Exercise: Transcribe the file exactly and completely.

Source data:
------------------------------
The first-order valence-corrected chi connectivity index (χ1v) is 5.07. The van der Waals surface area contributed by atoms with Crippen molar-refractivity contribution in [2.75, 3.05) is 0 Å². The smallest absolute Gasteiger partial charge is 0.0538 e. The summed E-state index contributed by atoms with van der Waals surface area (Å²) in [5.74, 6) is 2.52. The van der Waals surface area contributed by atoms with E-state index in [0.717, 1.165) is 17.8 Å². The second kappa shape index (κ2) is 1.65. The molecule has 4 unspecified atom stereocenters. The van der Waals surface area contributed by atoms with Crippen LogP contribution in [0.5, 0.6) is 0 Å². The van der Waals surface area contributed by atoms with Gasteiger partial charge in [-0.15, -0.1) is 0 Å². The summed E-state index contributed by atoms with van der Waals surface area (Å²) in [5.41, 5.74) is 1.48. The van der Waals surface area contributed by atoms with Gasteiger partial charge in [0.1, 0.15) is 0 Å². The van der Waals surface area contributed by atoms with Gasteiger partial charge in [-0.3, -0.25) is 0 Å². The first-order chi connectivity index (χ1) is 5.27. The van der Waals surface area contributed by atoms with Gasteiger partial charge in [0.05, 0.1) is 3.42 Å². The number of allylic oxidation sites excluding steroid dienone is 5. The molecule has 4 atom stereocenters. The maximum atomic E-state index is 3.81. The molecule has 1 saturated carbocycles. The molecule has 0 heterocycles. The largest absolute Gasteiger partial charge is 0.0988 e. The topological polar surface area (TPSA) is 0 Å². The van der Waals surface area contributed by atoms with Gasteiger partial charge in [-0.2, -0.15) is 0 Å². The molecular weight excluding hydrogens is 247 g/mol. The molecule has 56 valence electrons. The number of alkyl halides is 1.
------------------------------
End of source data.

The first-order valence-corrected chi connectivity index (χ1v) is 5.07. The van der Waals surface area contributed by atoms with Crippen molar-refractivity contribution in [2.75, 3.05) is 0 Å². The smallest absolute Gasteiger partial charge is 0.0538 e. The summed E-state index contributed by atoms with van der Waals surface area (Å²) in [5.74, 6) is 2.52. The van der Waals surface area contributed by atoms with E-state index in [0.717, 1.165) is 17.8 Å². The second kappa shape index (κ2) is 1.65. The molecule has 4 unspecified atom stereocenters. The van der Waals surface area contributed by atoms with Crippen LogP contribution in [0.5, 0.6) is 0 Å². The van der Waals surface area contributed by atoms with Gasteiger partial charge in [-0.15, -0.1) is 0 Å². The summed E-state index contributed by atoms with van der Waals surface area (Å²) in [5.41, 5.74) is 1.48. The van der Waals surface area contributed by atoms with Gasteiger partial charge in [0.1, 0.15) is 0 Å². The van der Waals surface area contributed by atoms with Gasteiger partial charge in [-0.3, -0.25) is 0 Å². The first-order chi connectivity index (χ1) is 5.27. The van der Waals surface area contributed by atoms with Gasteiger partial charge in [0.05, 0.1) is 3.42 Å². The number of allylic oxidation sites excluding steroid dienone is 5. The molecule has 4 atom stereocenters. The maximum atomic E-state index is 3.81. The molecule has 1 saturated carbocycles. The molecule has 0 heterocycles. The largest absolute Gasteiger partial charge is 0.0988 e. The topological polar surface area (TPSA) is 0 Å². The van der Waals surface area contributed by atoms with Gasteiger partial charge in [-0.2, -0.15) is 0 Å². The molecular weight excluding hydrogens is 247 g/mol. The molecule has 56 valence electrons. The number of alkyl halides is 1.